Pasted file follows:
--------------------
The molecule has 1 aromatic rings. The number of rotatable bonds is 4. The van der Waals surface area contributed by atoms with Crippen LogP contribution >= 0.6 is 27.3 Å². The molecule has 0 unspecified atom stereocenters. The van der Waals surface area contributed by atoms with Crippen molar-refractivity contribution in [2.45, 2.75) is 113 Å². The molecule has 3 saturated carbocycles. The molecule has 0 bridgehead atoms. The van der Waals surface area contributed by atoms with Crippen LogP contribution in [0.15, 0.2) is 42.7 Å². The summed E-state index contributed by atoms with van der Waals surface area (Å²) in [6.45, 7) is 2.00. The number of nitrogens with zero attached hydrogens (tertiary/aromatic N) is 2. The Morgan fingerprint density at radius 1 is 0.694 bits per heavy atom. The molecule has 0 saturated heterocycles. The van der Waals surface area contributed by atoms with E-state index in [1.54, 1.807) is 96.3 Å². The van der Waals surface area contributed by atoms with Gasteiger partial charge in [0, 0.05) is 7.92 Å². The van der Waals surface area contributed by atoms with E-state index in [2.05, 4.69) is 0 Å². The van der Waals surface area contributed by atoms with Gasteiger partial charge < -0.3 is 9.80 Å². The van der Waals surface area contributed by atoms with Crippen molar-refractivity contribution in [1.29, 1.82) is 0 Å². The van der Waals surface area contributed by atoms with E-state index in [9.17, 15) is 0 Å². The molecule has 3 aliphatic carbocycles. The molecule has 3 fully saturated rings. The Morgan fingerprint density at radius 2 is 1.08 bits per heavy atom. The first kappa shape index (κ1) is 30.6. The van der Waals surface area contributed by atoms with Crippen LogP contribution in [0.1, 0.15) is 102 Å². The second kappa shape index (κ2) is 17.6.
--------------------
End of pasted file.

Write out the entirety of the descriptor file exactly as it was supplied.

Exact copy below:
The molecule has 1 aromatic rings. The number of rotatable bonds is 4. The van der Waals surface area contributed by atoms with Crippen LogP contribution >= 0.6 is 27.3 Å². The molecule has 0 unspecified atom stereocenters. The van der Waals surface area contributed by atoms with Crippen molar-refractivity contribution in [2.45, 2.75) is 113 Å². The molecule has 3 saturated carbocycles. The molecule has 0 bridgehead atoms. The van der Waals surface area contributed by atoms with Crippen LogP contribution in [0.15, 0.2) is 42.7 Å². The summed E-state index contributed by atoms with van der Waals surface area (Å²) in [6.45, 7) is 2.00. The number of nitrogens with zero attached hydrogens (tertiary/aromatic N) is 2. The Morgan fingerprint density at radius 1 is 0.694 bits per heavy atom. The molecule has 0 saturated heterocycles. The van der Waals surface area contributed by atoms with E-state index in [1.54, 1.807) is 96.3 Å². The van der Waals surface area contributed by atoms with Gasteiger partial charge in [0, 0.05) is 7.92 Å². The van der Waals surface area contributed by atoms with E-state index in [2.05, 4.69) is 0 Å². The van der Waals surface area contributed by atoms with Gasteiger partial charge < -0.3 is 9.80 Å². The van der Waals surface area contributed by atoms with Crippen molar-refractivity contribution in [1.29, 1.82) is 0 Å². The van der Waals surface area contributed by atoms with E-state index in [9.17, 15) is 0 Å². The molecule has 3 aliphatic carbocycles. The molecule has 3 fully saturated rings. The Morgan fingerprint density at radius 2 is 1.08 bits per heavy atom. The first kappa shape index (κ1) is 30.6. The van der Waals surface area contributed by atoms with Crippen LogP contribution in [0.1, 0.15) is 102 Å². The second kappa shape index (κ2) is 17.6.